Nearly all of the licensing centers that were recently closed in Alabama will be reopened starting this week.
The Alabama Law Enforcement Agency (ALEA) announced last week that the satellite offices in 30 counties will be staffed with an examiner at least one day a month, with several locations being opened twice monthly or more.
The centers will be available for Alabama residents who need to take their driver’s test or have their licenses renewed. While some state officials have argued that the new schedule would not be enough to accommodate the demand in the areas, Governor Robert Bentley said that the timetable could be adjusted to fit the need of the residents.
Of the initial closings, only the Atmore office in Escambia County and the Dadeville office in Tallapoosa County will NOT reopen, according to a report by AL.com.
The about-face comes just over a month after the state decided to close 31 of the rural centers, a move it said was made in response to a tightening budget.
At the time that they were targeted for closing, the centers were part-time operations. In 2014, they accounted for a combined 8,000 license transactions in Alabama, out of 1.2 million statewide – or less than 1 percent.
In the face of a constricting budget, that low turnout was what led to the decision to have the examiners there focus on more popular areas, according to the ALEA. The organization currently has only 152 of its 255 Driver License Division positions filled.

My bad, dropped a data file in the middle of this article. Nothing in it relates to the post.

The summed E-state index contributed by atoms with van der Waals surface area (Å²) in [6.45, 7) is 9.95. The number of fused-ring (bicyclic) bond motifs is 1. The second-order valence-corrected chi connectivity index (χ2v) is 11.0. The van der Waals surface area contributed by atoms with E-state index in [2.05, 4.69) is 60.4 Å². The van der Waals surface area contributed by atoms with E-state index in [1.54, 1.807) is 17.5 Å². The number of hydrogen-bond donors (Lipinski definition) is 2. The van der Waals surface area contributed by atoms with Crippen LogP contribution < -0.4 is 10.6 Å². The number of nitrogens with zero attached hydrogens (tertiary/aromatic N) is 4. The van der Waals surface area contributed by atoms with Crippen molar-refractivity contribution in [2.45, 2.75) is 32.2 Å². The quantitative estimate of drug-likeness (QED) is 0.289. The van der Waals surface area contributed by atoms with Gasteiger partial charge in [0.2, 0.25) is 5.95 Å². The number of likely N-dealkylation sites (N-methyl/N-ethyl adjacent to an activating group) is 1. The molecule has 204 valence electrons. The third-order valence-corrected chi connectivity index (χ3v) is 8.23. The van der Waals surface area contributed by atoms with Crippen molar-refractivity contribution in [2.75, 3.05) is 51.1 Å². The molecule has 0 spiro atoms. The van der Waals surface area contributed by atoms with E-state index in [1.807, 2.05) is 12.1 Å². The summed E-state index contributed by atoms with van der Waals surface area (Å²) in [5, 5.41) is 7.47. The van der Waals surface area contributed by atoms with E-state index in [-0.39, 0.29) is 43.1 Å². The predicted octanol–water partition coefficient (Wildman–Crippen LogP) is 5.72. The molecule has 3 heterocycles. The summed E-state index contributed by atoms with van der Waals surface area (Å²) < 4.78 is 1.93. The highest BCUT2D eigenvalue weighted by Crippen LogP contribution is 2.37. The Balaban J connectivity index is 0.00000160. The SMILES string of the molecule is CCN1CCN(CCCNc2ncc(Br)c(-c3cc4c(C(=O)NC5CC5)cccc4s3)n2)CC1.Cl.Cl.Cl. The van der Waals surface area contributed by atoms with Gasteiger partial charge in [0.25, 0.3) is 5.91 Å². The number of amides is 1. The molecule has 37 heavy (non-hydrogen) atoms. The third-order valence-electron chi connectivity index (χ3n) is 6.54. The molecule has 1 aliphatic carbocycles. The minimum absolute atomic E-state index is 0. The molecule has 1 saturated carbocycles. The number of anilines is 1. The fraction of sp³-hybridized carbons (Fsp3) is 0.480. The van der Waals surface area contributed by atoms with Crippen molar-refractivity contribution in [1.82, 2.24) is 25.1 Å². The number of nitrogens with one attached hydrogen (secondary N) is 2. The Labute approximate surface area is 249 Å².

But others saw the move as politically or racially motivated in a state that recently passed strict voter ID legislation. Alabama requires state-issued photo identification to participate in its elections, an obligation most frequently fulfilled with a driver’s license.
Closing off the licensing centers would make it much more difficult for residents of those counties—a majority of whom are black—to obtain those IDs.
The issue came to a head when the closings received objections from both African-American and rural caucuses in the Alabama legislature and the state’s lone national African-American representative, Terri Sewell, said that the U.S. Department of Justice could look into the affair.
While money has been cited as the primary obstacle against keeping the centers open, it remained unclear how the ALEA would fund the operations going forward.
UPDATE (November 12): After announcing recently that the 31 licensing centers that were closed in October would once again welcome business, Alabama Governor Robert Bentley’s office has released the schedule for the re-openings.
By the end of this week, a total of 10—or about one third—of the recently-closed centers will be back in business, including those in
- Bay Minette.
For a list of the full reopening schedule, visit the ALEA website here.
UPDATE: The Alabama Law Enforcement Agency (ALEA) has now reopened all of the previously closed licensing centers across the state. Driver license services are on a first-come, first-serve basis, and closing times at the various locations will be determined by customer volume. You may want to call ahead to make sure the center will be open at the time you’re planning to visit.
You can see a list of the locations of the licensing centers and their new schedules here.